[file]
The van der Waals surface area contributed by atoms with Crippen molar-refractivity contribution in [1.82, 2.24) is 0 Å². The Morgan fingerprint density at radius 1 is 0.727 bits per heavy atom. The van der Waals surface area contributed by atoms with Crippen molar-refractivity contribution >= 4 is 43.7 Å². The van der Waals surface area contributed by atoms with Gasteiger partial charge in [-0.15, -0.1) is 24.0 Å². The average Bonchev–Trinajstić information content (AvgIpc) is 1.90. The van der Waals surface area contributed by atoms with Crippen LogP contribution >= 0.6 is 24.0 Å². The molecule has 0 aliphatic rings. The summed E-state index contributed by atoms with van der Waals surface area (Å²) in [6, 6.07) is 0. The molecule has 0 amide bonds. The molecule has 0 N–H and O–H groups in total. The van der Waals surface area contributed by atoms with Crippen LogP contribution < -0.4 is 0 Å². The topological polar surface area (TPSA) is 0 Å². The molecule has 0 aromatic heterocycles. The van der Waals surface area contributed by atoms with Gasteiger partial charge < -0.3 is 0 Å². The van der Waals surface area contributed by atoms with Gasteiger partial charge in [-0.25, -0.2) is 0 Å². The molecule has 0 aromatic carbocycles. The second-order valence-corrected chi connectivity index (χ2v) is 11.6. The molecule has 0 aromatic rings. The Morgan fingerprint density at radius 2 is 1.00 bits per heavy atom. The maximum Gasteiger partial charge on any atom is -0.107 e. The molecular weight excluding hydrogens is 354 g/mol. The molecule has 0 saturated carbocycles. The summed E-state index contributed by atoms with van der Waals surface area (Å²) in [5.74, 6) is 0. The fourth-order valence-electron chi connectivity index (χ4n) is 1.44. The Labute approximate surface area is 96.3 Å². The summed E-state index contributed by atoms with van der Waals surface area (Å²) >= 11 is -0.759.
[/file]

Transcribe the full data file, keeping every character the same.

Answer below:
The van der Waals surface area contributed by atoms with Crippen molar-refractivity contribution in [1.82, 2.24) is 0 Å². The Morgan fingerprint density at radius 1 is 0.727 bits per heavy atom. The van der Waals surface area contributed by atoms with Crippen molar-refractivity contribution >= 4 is 43.7 Å². The van der Waals surface area contributed by atoms with Gasteiger partial charge in [-0.15, -0.1) is 24.0 Å². The average Bonchev–Trinajstić information content (AvgIpc) is 1.90. The van der Waals surface area contributed by atoms with Crippen LogP contribution >= 0.6 is 24.0 Å². The molecule has 0 aliphatic rings. The summed E-state index contributed by atoms with van der Waals surface area (Å²) in [6, 6.07) is 0. The molecule has 0 amide bonds. The molecule has 0 N–H and O–H groups in total. The van der Waals surface area contributed by atoms with Crippen LogP contribution < -0.4 is 0 Å². The topological polar surface area (TPSA) is 0 Å². The molecule has 0 aromatic heterocycles. The van der Waals surface area contributed by atoms with Gasteiger partial charge < -0.3 is 0 Å². The van der Waals surface area contributed by atoms with Gasteiger partial charge in [-0.25, -0.2) is 0 Å². The molecule has 0 aromatic carbocycles. The second-order valence-corrected chi connectivity index (χ2v) is 11.6. The molecule has 0 aromatic rings. The Morgan fingerprint density at radius 2 is 1.00 bits per heavy atom. The maximum Gasteiger partial charge on any atom is -0.107 e. The molecular weight excluding hydrogens is 354 g/mol. The molecule has 0 saturated carbocycles. The summed E-state index contributed by atoms with van der Waals surface area (Å²) in [5.74, 6) is 0. The fourth-order valence-electron chi connectivity index (χ4n) is 1.44. The Labute approximate surface area is 96.3 Å². The summed E-state index contributed by atoms with van der Waals surface area (Å²) >= 11 is -0.759.